Monday, September 26, 2011

Home Made Chicken Stock

 Home Made Concentrated Chicken Stock

Home made stocks can often make the difference between a nice meal and a delicious meal. If you've ever made a risotto with home made stock, you'll certainly never make one with powdered stock cubes or even bought liquid stock ever again.

I regularly make chicken stock from the carcass of a cooked chook or with trimmings from thigh cutlets.
Variations can be created through adding different flavourings to the stock as it's simmering. The most common variation that I make is an Asian inspired chicken stock.

Chicken Thigh Cutlets are often available at the supermarket at a great price compared to the more processed skinless boneless thigh meat.

I bought a 1.7kg pack recently at $5.49 per kilo, compared to $12.99 per kilo for boneless thigh meat. Total cost of It is a bit of work to skin and bone the thighs, but I make a nice stock with all the bits I cut off.

When I weighed the chicken meat, I had 930g, making the cost of just the meat $10 per kg. Considering I would normally trim the boneless thighs of fat and sinew, that's a pretty good result. Plus, I have a nice stock brewing with the trimmings.

Basic Chicken Stock
 Carcass of cooked chook, raw carcass or trimmings from thighs
1 carrot, roughly chopped (don't bother peeling)
1 peeled onion, roughly chopped
2 stick celery, roughly chopped
bunch of parsley
2 bay leaves
few sprigs fresh thyme or a sprinkling of dried
salt and pepper

If trimmings and bones are raw, bake in a 200 degree oven for around 3/4 hour. Drain fat away (save it and use to roast potatoes - divine!).
Place bones, skin, fat etc in a pot with other ingredients except seasonings. Cover with water and place on a low flame. Let simmer gently for around 2 - 3 hours. Strain. Test for seasoning and add. Place in fridge to cool.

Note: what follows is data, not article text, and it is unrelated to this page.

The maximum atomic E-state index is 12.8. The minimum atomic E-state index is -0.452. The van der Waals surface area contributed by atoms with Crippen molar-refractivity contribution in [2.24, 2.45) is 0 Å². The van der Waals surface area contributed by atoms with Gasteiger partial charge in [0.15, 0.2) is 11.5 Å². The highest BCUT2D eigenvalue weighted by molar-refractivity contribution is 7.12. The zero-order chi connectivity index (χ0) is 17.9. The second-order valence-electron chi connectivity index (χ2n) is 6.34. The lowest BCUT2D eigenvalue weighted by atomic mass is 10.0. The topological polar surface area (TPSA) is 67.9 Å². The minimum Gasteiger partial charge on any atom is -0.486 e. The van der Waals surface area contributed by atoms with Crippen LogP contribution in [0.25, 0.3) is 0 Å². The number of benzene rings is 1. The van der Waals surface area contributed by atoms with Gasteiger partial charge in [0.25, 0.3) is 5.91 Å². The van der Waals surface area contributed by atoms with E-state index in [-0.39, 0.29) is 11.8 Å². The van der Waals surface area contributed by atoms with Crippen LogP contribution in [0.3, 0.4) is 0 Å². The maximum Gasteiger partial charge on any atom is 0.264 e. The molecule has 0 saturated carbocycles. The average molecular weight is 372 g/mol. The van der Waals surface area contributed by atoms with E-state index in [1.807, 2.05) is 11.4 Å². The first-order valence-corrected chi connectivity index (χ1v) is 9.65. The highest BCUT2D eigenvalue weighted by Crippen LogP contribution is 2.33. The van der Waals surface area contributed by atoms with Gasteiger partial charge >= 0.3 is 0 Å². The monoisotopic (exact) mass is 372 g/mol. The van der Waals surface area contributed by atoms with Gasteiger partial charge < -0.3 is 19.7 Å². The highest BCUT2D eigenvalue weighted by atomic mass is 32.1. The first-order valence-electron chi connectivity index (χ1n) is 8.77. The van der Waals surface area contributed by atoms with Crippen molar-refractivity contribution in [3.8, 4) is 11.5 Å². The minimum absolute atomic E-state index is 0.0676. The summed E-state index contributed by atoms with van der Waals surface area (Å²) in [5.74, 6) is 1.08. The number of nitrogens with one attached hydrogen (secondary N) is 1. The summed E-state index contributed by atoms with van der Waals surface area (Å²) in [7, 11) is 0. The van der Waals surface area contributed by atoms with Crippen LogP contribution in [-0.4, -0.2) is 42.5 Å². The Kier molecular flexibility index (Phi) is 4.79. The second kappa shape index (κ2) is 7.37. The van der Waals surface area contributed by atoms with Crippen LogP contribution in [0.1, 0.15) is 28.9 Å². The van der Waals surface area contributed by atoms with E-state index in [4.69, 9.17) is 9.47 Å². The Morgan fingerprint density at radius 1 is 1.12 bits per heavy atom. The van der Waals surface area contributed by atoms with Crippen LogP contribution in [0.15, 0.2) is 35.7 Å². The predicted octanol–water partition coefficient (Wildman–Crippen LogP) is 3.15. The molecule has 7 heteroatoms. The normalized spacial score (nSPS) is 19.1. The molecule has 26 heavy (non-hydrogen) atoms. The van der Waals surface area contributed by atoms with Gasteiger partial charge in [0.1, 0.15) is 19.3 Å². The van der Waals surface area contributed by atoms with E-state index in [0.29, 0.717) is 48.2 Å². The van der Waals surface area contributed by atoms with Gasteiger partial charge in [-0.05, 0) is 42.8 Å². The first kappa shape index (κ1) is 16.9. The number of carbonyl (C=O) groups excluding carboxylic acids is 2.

Good stock will become jelly-like in consistency. Skim off fat when cool. Freeze in ziplock bags or use within a few days. If you don't use it, place back on stove and bring to boil. Simmer for 10 minutes or so and place back in fridge.

Once strained, stock can be further concentrated by reducing it. Do this prior to seasoning. Bring to a simmer and allow to reduce by half. 
Freeze in ice cube trays if not using within  a few days

Asian Chicken Stock
Carcass of cooked chook, raw carcass or trimmings from thighs (raw is best for this recipe)
2 cm piece of fresh ginger, peeled and sliced
3 cloves garlic, peeled and crushed
2 Tbsp Soy Sauce
3 Tbsp sherry 
1/2 tsp chilli paste (optional)
1 star anise
1 2cm piece cinnamon stick
3 Tbsp brown sugar 
4 white peppercorns

Prepare and cook as above. Test for seasoning.

Thai Chicken Stock
Carcass of cooked chook, raw carcass or trimmings from thighs (raw is best for this recipe)
2 cm piece of fresh ginger, peeled and sliced

3 cloves garlic, peeled and crushed
2 Tbsp Sweet Chilli Sauce
3 Tbsp sherry
2 Tbsp Fish Sauce

3 Lime leaves
2 sticks lemongrass
2 tsp Chilli paste (optional)
Use basic stock in soups, risottos, casseroles, gravies and sauces. Use Asian or Thai stock for Asian style soups, curries and stir fries.



Monday, September 19, 2011

Relaxing with a Book

My idea of heaven. Relaxing with a recipe book and a glass of white.

I'm really enjoying this new recipe book. It's Donna Hay's 'Fast, Fresh, Simple'.  I've been watching the series on Foxtel and have become quite enamoured with Ms Hay. She hasn't always been my favourite cooking celebrity, but since watching her TV Show, I've begun to appreciate her no-nonsense approach to food.

She has the quick & luscious approach of Nigella and the freshness of Jamie. I'm loving some of these recipes, though I do feel they're more 'lunch with the girls' dishes rather than family meals. I'm drooling over pretty much everything in there, but mentally cancelling out a lot of the recipes as I know that Dear Husband probably wouldn't be very satisfied with a meal so presented.

I'm so looking forward to summer and all the delicious freshness of salads and tasty barbecues, sitting outside relaxing and chatting after a working day. We entertain a lot in summer - it's so much easier and more relaxed eating outside rather than sitting at a dining table. Hopefully our patio decking will be completed this summer and we'll be able to really utilise our outside area to it's full potential.

Yours in deliciousness,

Monday, September 12, 2011

This Week's Meal Plan